Back here, and upstairs in a boardroom flanked with photos of Midget Farrelly and Phyllis O’Donnell, we get to talking about all this with Livin, we get to breaking down the stigma that surrounds talking about our mental health. A cursory glance at the statistics reveals just how serious and important this is:
“One in 5 Australians experience a mental health condition in a given year and almost one in 2 will experience a mental health condition at some point in their lifetime.”
“On average, 1 in 8 men will have depression and 1 in 5 men will experience anxiety at some stage of their lives.”
“Depression is a high risk factor for suicide and, in Australia, there are approximately 3000 suicides each year. 75 per cent are by men – with an average of 6 men taking their lives every single day. Suicide is the leading cause of death for men under the age of 54, significantly exceeding the national road toll.”
“Men are less likely to seek help than women, with only 1 in 4 men who experience anxiety or depression accessing treatment. “
This is some heavy, real shit. And stuff we can’t afford to keep a stigma around talking about. Surfing, beautiful as our lifestyle is, is not immune to any of it. And that’s why it’s so important that surf teams like Dragon are taking a lead in the mental health landscape when it comes to creating awareness for not only their staff, colleagues, surfers and team, but also the greater community.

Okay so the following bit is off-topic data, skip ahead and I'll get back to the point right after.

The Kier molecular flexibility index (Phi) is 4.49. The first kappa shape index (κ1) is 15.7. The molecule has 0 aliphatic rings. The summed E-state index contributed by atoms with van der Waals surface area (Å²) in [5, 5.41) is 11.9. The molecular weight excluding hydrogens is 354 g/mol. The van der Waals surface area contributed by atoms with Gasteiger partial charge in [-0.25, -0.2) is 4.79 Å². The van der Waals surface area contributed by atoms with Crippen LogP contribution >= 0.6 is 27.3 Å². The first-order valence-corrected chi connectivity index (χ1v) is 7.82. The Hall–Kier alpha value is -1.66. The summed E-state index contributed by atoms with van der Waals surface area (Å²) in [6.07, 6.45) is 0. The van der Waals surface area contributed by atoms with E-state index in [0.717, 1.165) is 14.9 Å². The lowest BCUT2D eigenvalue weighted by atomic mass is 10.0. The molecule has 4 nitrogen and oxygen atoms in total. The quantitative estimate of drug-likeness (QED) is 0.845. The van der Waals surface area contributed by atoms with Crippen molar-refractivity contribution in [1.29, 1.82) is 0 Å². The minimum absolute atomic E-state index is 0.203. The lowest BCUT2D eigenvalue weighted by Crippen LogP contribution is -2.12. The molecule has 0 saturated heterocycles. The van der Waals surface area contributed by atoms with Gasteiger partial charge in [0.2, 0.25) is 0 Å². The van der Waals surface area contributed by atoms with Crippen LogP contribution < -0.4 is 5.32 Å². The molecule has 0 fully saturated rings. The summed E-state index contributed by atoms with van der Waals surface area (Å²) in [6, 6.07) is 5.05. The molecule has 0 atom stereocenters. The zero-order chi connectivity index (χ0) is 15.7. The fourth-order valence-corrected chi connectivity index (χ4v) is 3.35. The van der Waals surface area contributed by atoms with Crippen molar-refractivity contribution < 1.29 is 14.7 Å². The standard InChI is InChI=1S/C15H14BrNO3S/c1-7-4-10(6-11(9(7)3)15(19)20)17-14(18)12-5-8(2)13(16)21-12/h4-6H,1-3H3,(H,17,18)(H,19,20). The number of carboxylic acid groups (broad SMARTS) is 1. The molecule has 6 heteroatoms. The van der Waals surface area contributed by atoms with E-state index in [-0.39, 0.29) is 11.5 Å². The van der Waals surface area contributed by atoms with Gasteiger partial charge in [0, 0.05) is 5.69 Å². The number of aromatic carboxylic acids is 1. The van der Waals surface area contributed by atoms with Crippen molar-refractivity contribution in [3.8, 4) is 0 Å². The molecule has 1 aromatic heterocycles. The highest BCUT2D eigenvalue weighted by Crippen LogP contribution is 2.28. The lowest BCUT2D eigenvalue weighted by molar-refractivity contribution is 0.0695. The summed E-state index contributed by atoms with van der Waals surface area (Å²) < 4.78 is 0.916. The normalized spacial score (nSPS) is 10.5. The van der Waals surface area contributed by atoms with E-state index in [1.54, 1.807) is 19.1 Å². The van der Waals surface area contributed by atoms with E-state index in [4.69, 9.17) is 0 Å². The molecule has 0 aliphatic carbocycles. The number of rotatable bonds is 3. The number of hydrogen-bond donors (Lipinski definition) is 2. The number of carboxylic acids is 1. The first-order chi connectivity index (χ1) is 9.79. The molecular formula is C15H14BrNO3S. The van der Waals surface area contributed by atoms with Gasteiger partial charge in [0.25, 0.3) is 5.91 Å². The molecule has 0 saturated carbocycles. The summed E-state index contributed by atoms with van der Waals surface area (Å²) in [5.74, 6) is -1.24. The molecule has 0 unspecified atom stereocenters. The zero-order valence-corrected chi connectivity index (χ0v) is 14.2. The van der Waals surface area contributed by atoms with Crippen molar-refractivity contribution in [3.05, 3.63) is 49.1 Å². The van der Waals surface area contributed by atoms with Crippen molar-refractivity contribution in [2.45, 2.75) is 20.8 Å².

And you can see the affect here in the surfers, particularly the ones who are still juniors, who’ve now been given the permission and power to speak out if they’re feeling shit, and given the tools to better recognise mental health issues in those around them.
Let’s cut to some of their thoughts during the workshop:
“With what we’re doing, competing and travelling, you can’t do it on your own, so you have to not be too proud, and ask for help, it’s essential really, anything from coaches to trainers to family, we need all the help we can get, just to make the journey a lot easier.” – Noah Stocca
“It was really good to learn some new things about mental health, and how it affects people, and that it can happen to anyone at any time. Even when you don’t think it’s gonna happen … I feel like the main thing with mental illness is that people don’t want to speak out, I guess it’s just trying to get that message across, people try to act tough, when inside they can be struggling.” – Caleb Tancred